Random Illustrator Feature, Halloween-Style

h1 October 29th, 2008 by jules

I’m still in the Halloween spirit and want to share the art work from one of my favorite new picture books for very young children at this time of year, Where’s My Mummy? (Candlewick, July ’08) by Carolyn Crimi and illustrated by John Manders. I’ll tell you why I like Manders — but quickly, since I think I convinced him to do an interview here at a later date. There are a lot of illustrators today whose style is primarily humorous, cartoon-esque. But John is one of my favorites in that vein. He can create truly funny, child-accessible art—knowing just where to add the right details that will get a preschooler…well, giggling—and his work is fresh, brisk, and interesting (without being too cutesy), conveying that Chuck-Jones sensibility somethin’ fierce. (And I still say that The Perfect Nest by Catherine Friend, illustrated by John, was one of the funniest picture books from last year. ¡Caramba! Sacré bleu! Great balls of fire! and all that!)

So, yes, we’re taking a moment to appreciate some Manders-art today. Here’s the book’s opening spread, and opening the post up there is Bones, “brushing his clicky-clack teeth.”

That’s Little Baby Mummy there, and he goes off to play Hide and Shriek a bit too quickly. Eventually, he loses his Big Mama Mummy, and—while trying to find her—he meets a whole host of creatures of the night from Bones up there to Glob (“Glug glug glip”) to Drac (“Flap flip flap”). Fear not for your preschoolers; John knows just how to softly round out our eerie night creatures (indeed, Kirkus refers to Little Baby Mummy himself as the “appealingly round mummy child”) and add just the right details–from facial expressions to clothing (Drac is all decked out in his bat PJs and slippers)—to get the youngest of children laughing. Little Baby Mummy is not the slightest bit frightened by these spooky, gooey characters: “You’re not my mummy!” he tells them, with hands on hips. But then one final creature of the night, not what you’d expect him to be, does send Little Baby Mummy running. And it’s a choice that will have preschoolers intrigued and feeling superior and, most likely, laughing out loud. Crimi writes with a pleasing repetition, and John’s gouache paintings ramp up the action with reassurance and humor. School Library Journal calls it “a reassuring offering for youngsters who want just a touch of the shivers.” It’s a fun title, this one. Grab your favorite wee’est child and share it with him or her.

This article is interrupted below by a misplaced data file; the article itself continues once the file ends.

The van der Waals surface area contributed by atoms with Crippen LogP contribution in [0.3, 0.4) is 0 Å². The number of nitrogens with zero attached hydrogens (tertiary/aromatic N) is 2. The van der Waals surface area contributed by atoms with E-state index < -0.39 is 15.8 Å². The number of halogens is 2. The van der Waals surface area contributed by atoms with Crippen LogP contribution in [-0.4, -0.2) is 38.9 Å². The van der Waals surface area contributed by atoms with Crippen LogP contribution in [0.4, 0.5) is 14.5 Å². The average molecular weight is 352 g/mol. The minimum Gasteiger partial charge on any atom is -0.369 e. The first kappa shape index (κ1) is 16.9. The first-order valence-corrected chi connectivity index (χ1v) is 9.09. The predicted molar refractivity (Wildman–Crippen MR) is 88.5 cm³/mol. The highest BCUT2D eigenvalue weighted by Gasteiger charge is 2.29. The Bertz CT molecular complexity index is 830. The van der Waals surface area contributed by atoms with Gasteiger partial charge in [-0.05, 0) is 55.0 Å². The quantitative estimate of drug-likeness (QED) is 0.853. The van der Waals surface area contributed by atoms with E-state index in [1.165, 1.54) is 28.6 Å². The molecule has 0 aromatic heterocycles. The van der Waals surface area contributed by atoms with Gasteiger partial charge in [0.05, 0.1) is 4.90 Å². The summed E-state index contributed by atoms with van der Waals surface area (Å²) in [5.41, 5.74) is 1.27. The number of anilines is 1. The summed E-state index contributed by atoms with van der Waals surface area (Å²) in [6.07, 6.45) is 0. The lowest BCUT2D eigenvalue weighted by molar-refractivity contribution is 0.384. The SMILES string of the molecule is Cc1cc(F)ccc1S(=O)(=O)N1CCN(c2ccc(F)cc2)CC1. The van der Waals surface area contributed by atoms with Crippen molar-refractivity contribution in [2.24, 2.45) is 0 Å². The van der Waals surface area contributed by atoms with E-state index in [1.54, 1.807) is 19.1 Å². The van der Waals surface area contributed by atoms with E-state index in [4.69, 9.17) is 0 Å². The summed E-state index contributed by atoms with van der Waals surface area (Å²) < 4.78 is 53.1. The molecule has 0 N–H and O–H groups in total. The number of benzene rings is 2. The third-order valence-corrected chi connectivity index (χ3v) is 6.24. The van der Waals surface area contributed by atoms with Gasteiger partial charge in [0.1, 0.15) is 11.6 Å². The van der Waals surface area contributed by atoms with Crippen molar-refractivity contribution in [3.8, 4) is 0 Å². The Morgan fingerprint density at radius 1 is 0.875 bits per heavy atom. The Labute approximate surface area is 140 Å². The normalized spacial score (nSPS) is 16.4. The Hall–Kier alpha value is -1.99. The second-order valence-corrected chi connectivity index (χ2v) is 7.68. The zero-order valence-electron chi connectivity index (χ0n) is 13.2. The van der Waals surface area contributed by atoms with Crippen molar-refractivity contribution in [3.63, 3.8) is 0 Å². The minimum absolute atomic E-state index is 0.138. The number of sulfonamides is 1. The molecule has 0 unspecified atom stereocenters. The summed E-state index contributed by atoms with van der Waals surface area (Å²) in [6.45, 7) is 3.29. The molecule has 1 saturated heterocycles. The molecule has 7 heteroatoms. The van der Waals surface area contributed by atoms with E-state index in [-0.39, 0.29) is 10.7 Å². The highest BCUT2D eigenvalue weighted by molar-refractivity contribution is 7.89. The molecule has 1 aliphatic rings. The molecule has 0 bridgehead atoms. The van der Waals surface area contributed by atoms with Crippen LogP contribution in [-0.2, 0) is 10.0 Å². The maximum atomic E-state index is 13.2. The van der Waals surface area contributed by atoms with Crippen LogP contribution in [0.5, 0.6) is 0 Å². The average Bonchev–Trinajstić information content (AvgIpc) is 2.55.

And enjoy the brief John-Manders feature here. Perhaps I’ll be able to deliver an interview later so that we can find out what he’s up to next. Until then . . .

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WHERE’S MY MUMMY? Text copyright © 2008 Carolyn Crimi. Illustrations copyright © 2008 John Manders. Reproduced by permission of the publisher, Candlewick Press, Somerville, MA.

8 comments to “Random Illustrator Feature, Halloween-Style”

  1. Hee! Bones brushes his teeth? (How about the rest of his head?) Love Big Mummy’s appealing blue eyes. She is a very well-swathed figure of a. …er, mummy.

  2. TadMack, I’m glad John gave that mama mummy some REAL mama hips!

  3. What a great sense of composition to the illustrations. I’ll have to go check that one out at the stores. Thanks for featuring it, and I hope you are able to interview John Manders.

  4. This is great. Love the way the book apparently plays with the “Are You My Mother?” storyline. And yes, “Chuck Jones sensibility” is just right. Although the illustrations here are fairly benign, a lot of the work in John Mander’s portfolio, at his Web site (which you linked to), has the same sort of crazy-anarchic feel to it.

    Thanks for introducing him… hope he’ll agree to an interview!

  5. This book looks great! I will be looking forward to John’s interview!

  6. Another title for my holds list….

  7. One of my favourites of the year for sure. This is the title my daughters keep asking for again and again!

  8. […] in October of last year, I did a feature on John’s latest illustrated title, Where’s My Mummy?, published by Candlewick in July […]

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